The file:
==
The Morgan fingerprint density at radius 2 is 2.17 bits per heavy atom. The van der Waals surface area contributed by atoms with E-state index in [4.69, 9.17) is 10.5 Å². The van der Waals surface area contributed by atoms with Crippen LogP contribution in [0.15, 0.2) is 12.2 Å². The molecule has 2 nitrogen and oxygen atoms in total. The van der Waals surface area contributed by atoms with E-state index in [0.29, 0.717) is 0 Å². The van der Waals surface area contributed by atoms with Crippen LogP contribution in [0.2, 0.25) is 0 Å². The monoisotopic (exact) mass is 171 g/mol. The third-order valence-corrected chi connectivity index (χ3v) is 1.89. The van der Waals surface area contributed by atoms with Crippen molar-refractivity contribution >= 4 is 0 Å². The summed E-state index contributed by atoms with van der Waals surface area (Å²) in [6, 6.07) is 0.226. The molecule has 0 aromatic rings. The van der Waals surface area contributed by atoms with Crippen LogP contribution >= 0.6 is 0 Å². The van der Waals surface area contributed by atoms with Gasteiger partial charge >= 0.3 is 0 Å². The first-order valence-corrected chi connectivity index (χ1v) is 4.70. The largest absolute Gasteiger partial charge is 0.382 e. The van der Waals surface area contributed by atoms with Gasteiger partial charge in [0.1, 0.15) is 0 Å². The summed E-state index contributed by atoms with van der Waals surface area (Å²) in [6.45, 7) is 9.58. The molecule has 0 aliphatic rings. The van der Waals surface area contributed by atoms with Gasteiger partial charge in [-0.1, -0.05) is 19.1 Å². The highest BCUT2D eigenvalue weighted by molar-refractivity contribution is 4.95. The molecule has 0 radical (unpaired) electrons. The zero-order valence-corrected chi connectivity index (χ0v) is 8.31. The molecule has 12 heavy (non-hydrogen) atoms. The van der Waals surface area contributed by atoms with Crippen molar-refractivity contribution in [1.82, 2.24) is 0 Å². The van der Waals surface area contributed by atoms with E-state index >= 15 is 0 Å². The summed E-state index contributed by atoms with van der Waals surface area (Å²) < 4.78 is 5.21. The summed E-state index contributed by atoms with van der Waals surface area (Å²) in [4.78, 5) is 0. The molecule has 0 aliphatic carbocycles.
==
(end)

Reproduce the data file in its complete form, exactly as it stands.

The Morgan fingerprint density at radius 2 is 2.17 bits per heavy atom. The van der Waals surface area contributed by atoms with E-state index in [4.69, 9.17) is 10.5 Å². The van der Waals surface area contributed by atoms with Crippen LogP contribution in [0.15, 0.2) is 12.2 Å². The molecule has 2 nitrogen and oxygen atoms in total. The van der Waals surface area contributed by atoms with E-state index in [0.29, 0.717) is 0 Å². The van der Waals surface area contributed by atoms with Crippen LogP contribution in [0.2, 0.25) is 0 Å². The monoisotopic (exact) mass is 171 g/mol. The third-order valence-corrected chi connectivity index (χ3v) is 1.89. The van der Waals surface area contributed by atoms with Crippen molar-refractivity contribution >= 4 is 0 Å². The summed E-state index contributed by atoms with van der Waals surface area (Å²) in [6, 6.07) is 0.226. The molecule has 0 aromatic rings. The van der Waals surface area contributed by atoms with Crippen LogP contribution >= 0.6 is 0 Å². The van der Waals surface area contributed by atoms with Gasteiger partial charge >= 0.3 is 0 Å². The first-order valence-corrected chi connectivity index (χ1v) is 4.70. The largest absolute Gasteiger partial charge is 0.382 e. The van der Waals surface area contributed by atoms with Gasteiger partial charge in [0.1, 0.15) is 0 Å². The summed E-state index contributed by atoms with van der Waals surface area (Å²) in [6.45, 7) is 9.58. The molecule has 0 aliphatic rings. The van der Waals surface area contributed by atoms with Gasteiger partial charge in [-0.1, -0.05) is 19.1 Å². The highest BCUT2D eigenvalue weighted by molar-refractivity contribution is 4.95. The molecule has 0 radical (unpaired) electrons. The zero-order valence-corrected chi connectivity index (χ0v) is 8.31. The molecule has 12 heavy (non-hydrogen) atoms. The van der Waals surface area contributed by atoms with Crippen molar-refractivity contribution in [1.82, 2.24) is 0 Å². The van der Waals surface area contributed by atoms with E-state index >= 15 is 0 Å². The summed E-state index contributed by atoms with van der Waals surface area (Å²) < 4.78 is 5.21. The summed E-state index contributed by atoms with van der Waals surface area (Å²) in [4.78, 5) is 0. The molecule has 0 aliphatic carbocycles.